Visitors to Britain from European countries will have to apply and pay a fee for a visa waiver for short visits from the end of 2024 at the latest, the UK government has announced.
The European Union has confirmed that its own digital border scheme has been delayed until next year.
Apply and pay to visit UK
By the end of 2024, visitors from the EU, the US, Australia, and other countries that have visa-free access to the UK for short stays will have to apply and pay for permission before travelling.
The Electronic Travel Authorisation (ETA) scheme features in the 2022 Nationality and Borders Act, and the roll-out was initially planned for this year.
British and Irish citizens are exempt
The new requirements will not apply to British or Irish citizens, or those with a prior immigration status in the UK.
Those legally resident in Ireland will not need an ETA when travelling to the UK from within the Common Travel Area, but other visitors arriving in the UK via Ireland will require one.
The scheme “will enhance our ability to prevent the travel of those who present a threat to the UK”, a Home Office spokesperson said. It is a system of ‘upstream security checks’, meaning dangerous individuals are prevented from travelling before they get to the border.
Price yet to be set
The ETA is part of the UK’s plans to fully digitalise its borders by 2025.
It will first be rolled out for visitors from Qatar this October, before being extended to other Gulf states from next February, and finally to the rest of the world by the end of 2024.
The UK has previously used an electronic visa waiver system for visitors from Gulf Cooperation Council states. Applications cost £30 and had to be made between three months and 48 hours before travel.
The UK has said the cost of an ETA will be lower, and “in line with similar international schemes”. These generally cost between €5 and €30.
Valid for two years
As part of the application process, individuals will need to provide biometric details and answer a set of suitability questions.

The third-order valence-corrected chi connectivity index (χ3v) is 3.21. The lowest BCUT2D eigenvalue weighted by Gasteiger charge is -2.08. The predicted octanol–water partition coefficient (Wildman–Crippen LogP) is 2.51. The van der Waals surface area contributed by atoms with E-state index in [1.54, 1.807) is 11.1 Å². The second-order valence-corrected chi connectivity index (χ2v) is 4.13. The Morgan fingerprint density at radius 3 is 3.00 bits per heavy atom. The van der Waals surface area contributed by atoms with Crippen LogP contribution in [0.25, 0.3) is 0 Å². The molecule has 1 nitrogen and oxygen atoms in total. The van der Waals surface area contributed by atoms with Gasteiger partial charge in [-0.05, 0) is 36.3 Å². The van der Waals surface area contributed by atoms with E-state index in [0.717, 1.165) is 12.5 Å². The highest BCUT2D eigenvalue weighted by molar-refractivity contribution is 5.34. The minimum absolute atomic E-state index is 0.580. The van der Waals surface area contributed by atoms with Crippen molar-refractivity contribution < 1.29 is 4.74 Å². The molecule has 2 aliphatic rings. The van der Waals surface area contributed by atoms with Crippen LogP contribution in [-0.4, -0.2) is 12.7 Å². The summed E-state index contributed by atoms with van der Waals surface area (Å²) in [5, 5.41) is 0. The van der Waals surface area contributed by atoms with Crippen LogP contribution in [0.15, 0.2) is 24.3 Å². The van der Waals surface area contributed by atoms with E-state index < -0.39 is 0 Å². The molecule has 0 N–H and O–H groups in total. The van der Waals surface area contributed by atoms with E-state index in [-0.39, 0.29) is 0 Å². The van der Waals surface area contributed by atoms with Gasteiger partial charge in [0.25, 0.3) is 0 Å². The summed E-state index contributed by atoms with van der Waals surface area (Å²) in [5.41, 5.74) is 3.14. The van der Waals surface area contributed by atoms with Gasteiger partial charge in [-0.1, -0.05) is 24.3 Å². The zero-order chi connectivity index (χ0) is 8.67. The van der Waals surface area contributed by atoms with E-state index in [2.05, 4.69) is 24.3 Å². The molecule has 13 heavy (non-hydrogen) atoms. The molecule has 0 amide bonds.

It will be possible to apply via a mobile app, and most people will receive approval shortly after.
The ETA will be valid for two years, allowing visitors to make multiple trips to the UK without re-applying for permission.
The US, Canada, Australia, and New Zealand already use similar systems, while the EU is planning to launch its own equivalent, known as Etias.
EU equivalent scheme delayed
The Etias scheme has been delayed several times, and is now also expected to be operational in 2024.
This is partly due to delays to the digital Entry/Exit System (EES), which will record the details of non-EU citizens entering the Schengen Area.
This will replace the need for passport stamps and make it easier to see if travellers have stayed for more than 90 out of every 180 days.
The EES was due to be implemented this May, but it is expected to be postponed until the end of the year.
There are reports that it might be pushed back even further, with President Macron said to favour a delay until after the Olympic Games in Paris next summer to avoid chaos at airports.
“The entry into operation of Etias can only take place five to six months after the launch of the EES,” said a European Commission spokesperson.
How EU Etias scheme will work
Under Etias, non-EU citizens living in countries that do not need a visa for short visits to the Schengen Zone (including the UK, US and Australia) will need to apply for authorisation before travelling to the bloc.
Travellers will be required to fill in the online application form – a process that is expected to take about 10 minutes and cost €7.
Up to 95% of applications are expected to be approved within minutes but, if further checks are required, the process could take up to two weeks.
Once granted, an Etias authorisation will remain valid for multiple trips over a period of three years.
Non-EU nationalities with valid cartes de séjour or visas for France will be exempt.